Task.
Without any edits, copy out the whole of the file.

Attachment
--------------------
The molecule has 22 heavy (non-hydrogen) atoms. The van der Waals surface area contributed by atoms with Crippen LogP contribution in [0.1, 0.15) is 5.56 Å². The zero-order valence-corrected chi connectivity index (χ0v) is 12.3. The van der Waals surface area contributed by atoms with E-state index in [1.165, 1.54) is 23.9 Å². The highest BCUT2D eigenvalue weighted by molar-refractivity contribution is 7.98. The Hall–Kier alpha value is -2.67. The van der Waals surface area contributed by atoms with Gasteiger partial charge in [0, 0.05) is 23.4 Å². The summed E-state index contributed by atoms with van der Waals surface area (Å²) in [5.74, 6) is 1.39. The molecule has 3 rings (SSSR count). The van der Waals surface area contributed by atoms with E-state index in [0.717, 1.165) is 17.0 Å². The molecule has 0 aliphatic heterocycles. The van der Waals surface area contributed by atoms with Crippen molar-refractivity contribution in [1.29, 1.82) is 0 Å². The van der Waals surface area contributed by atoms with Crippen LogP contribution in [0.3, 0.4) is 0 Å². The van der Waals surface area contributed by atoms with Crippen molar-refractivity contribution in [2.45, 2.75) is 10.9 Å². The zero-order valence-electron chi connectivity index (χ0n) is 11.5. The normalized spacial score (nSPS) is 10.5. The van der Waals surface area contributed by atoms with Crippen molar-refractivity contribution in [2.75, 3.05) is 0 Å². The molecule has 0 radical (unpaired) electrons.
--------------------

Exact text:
The molecule has 22 heavy (non-hydrogen) atoms. The van der Waals surface area contributed by atoms with Crippen LogP contribution in [0.1, 0.15) is 5.56 Å². The zero-order valence-corrected chi connectivity index (χ0v) is 12.3. The van der Waals surface area contributed by atoms with E-state index in [1.165, 1.54) is 23.9 Å². The highest BCUT2D eigenvalue weighted by molar-refractivity contribution is 7.98. The Hall–Kier alpha value is -2.67. The van der Waals surface area contributed by atoms with Gasteiger partial charge in [0, 0.05) is 23.4 Å². The summed E-state index contributed by atoms with van der Waals surface area (Å²) in [5.74, 6) is 1.39. The molecule has 3 rings (SSSR count). The van der Waals surface area contributed by atoms with E-state index in [0.717, 1.165) is 17.0 Å². The molecule has 0 aliphatic heterocycles. The van der Waals surface area contributed by atoms with Crippen molar-refractivity contribution in [1.29, 1.82) is 0 Å². The van der Waals surface area contributed by atoms with Crippen LogP contribution in [0.3, 0.4) is 0 Å². The van der Waals surface area contributed by atoms with Crippen molar-refractivity contribution in [2.45, 2.75) is 10.9 Å². The zero-order valence-electron chi connectivity index (χ0n) is 11.5. The normalized spacial score (nSPS) is 10.5. The van der Waals surface area contributed by atoms with Crippen molar-refractivity contribution in [2.75, 3.05) is 0 Å². The molecule has 0 radical (unpaired) electrons.